Global comptime counter

I am curious whether it is possible to define a global comptime function cntUp() that returns sequential comptime_int each time it is called at comptime. I want to use it as a comptime source of unique IDs.

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Not really: there are some tricks you could try using with closures over comptime var in the current compiler, but these loopholes are planned to be closed to prevent this: make closure over comptime var a compile error; comptime vars become immutable when they go out of scope · Issue #7396 · ziglang/zig · GitHub

There was also a post a little while ago with some ideas on implementing something like this: C/C++ macro challenge #1: BOOST_PP_COUNTER For example, even if you don’t want to rely on comptime var loopholes, you can still (ab)use properties such as the uniqueness of opaque{} types to at least get unique ID values, although they won’t be sequential.


It’s possible to make some things unique with @src()

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Similar to opaque{} struct{} gets a unique typeID and it does not waste a byte. I am using it as a unique anchor.

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We had a whole thread about this: C/C++ macro challenge #1: BOOST_PP_COUNTER

Edit - just saw @ianprime0509’s post on the same thing. Most of the solutions right now are kind of hacky. A builtin would be nice or doing pre-processing on the file during a build step would also be possible. Sequentially replace the text and increment a counter…

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I like that creating such a global counter is difficult, because so far I haven’t seen a good reason to make such a feature easy within the language, creating and using a global counter like this seems like a bad idea to me.

It seems to me that the want to have things like this may be caused from c/c++-isms like the awful singleton pattern (or things like it), I think the solution is to stop relying on some global order being enforced across an entire source tree that relies on side effects, which in the worst case puts bad constraints on what the compiler is allowed to do in parallel.

If you need a set of things to have unique indizies, it seems better to me to put these things in one place, for example an array and use their array index as that thing that identifies them. Don’t write cute magic code.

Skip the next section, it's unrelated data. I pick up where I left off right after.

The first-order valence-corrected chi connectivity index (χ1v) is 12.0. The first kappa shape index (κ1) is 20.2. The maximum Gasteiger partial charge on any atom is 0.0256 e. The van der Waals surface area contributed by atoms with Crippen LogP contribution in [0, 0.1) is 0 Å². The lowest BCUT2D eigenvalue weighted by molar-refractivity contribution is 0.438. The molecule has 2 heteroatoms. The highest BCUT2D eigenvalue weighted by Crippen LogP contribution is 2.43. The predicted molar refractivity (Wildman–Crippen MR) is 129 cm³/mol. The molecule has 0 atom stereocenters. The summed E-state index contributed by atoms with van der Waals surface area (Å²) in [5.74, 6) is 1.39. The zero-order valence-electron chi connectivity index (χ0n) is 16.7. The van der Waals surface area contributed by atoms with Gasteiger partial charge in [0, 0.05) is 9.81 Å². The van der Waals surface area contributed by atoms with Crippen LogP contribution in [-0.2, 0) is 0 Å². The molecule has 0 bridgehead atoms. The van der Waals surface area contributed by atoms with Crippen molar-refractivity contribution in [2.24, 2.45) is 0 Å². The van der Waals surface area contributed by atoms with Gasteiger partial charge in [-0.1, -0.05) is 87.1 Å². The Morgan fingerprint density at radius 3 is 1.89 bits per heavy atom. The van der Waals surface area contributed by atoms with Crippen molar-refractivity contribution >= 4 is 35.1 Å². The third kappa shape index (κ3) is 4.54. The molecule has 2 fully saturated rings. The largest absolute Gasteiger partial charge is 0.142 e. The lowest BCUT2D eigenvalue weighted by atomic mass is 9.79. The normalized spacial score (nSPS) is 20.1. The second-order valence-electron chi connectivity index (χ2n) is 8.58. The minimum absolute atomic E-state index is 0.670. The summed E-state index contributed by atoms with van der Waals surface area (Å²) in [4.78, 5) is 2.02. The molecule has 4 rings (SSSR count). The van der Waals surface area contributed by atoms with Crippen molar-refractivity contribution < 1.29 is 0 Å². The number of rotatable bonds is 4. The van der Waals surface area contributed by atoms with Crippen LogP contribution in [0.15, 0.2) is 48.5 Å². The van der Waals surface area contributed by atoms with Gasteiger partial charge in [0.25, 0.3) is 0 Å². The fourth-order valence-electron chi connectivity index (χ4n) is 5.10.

I would be much more interested in the question “How can we rewrite something that relies on hacky global comptime counters, to something that is more ziggy”. Don’t bring the hacky c/c++ stuff into another language, that is my opinion on the topic.

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In most usage scenario we don’t actually need a comptime value. We’d use the counter to generate a sequence for use at runtime. In theory, it should work just as well if we generate it at linktime instead. That would resolve the conflict with incremental compilation.

I imagine it working like this. Instead of counters we have the concept of linktime sets, to which we can add things at comptime:

// @linkSetAdd(comptime T: type, comptime []const name, comptime thing: anytype) T 

const id = @linktimeSetAdd(u8, "Hello world", .{ .random_literal });

We can see if things are in a set:

// @linkSetContains(comptime []const name, comptime thing: anytype) bool 

if (@linktimeSetContains(u8, "Hello world", .{ .random = true })) {
    // do something if a module added .{ random = true } to set

We can also get the size of the set:

// @linkSetSize(comptime []const name) usize 

if (index < @linktimeSetSize(u8, "Hello world")) {
    // do stuff

Behind the scene, these calls get translate to references to variables in a hidden module to be generated automatically by the linker:

const id = @import("linktimeSet(Hello world)").@"add({ .random_literal }): u8";
// ...
if (@import("linktimeSet(Hello world)").@"has({ .random_literal }): bool";
// ...
if (index < @import("linktimeSet(Hello world)").@"size(): usize") {
// ...

I need a comptime source of globally unique IDs of comptime_int type. Global counter is just one way of doing it. It is a pity that Zig or stdlib does not provide any solution.

But why do you need such a thing, for what?

I am asking this because I wonder whether this topic is a bit of a XY problem - Wikipedia, you said yourself that there are different ways to solve this, if you share the actual problem, without pre-supposing how it should be solved, then maybe somebody has some solution that is way better.